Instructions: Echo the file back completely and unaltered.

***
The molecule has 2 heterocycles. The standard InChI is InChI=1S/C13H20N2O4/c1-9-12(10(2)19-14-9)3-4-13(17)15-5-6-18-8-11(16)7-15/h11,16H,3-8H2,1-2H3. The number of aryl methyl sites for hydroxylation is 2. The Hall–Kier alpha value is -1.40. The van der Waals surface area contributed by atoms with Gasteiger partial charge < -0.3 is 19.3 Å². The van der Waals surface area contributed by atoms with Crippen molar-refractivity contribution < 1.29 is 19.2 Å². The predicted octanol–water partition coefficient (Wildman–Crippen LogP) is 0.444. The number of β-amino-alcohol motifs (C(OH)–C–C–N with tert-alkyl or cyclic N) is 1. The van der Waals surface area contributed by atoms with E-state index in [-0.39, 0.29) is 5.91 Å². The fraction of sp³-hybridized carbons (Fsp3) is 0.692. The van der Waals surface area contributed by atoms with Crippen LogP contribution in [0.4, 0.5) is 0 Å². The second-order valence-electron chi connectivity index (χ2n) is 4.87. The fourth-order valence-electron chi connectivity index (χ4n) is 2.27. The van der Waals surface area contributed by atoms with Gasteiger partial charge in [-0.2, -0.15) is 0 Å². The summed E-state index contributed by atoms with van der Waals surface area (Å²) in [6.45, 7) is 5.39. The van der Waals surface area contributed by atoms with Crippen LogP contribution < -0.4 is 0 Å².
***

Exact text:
The molecule has 2 heterocycles. The standard InChI is InChI=1S/C13H20N2O4/c1-9-12(10(2)19-14-9)3-4-13(17)15-5-6-18-8-11(16)7-15/h11,16H,3-8H2,1-2H3. The number of aryl methyl sites for hydroxylation is 2. The Hall–Kier alpha value is -1.40. The van der Waals surface area contributed by atoms with Gasteiger partial charge < -0.3 is 19.3 Å². The van der Waals surface area contributed by atoms with Crippen molar-refractivity contribution < 1.29 is 19.2 Å². The predicted octanol–water partition coefficient (Wildman–Crippen LogP) is 0.444. The number of β-amino-alcohol motifs (C(OH)–C–C–N with tert-alkyl or cyclic N) is 1. The van der Waals surface area contributed by atoms with E-state index in [-0.39, 0.29) is 5.91 Å². The fraction of sp³-hybridized carbons (Fsp3) is 0.692. The van der Waals surface area contributed by atoms with Crippen LogP contribution in [0.4, 0.5) is 0 Å². The second-order valence-electron chi connectivity index (χ2n) is 4.87. The fourth-order valence-electron chi connectivity index (χ4n) is 2.27. The van der Waals surface area contributed by atoms with Gasteiger partial charge in [-0.2, -0.15) is 0 Å². The summed E-state index contributed by atoms with van der Waals surface area (Å²) in [6.45, 7) is 5.39. The van der Waals surface area contributed by atoms with Crippen LogP contribution < -0.4 is 0 Å².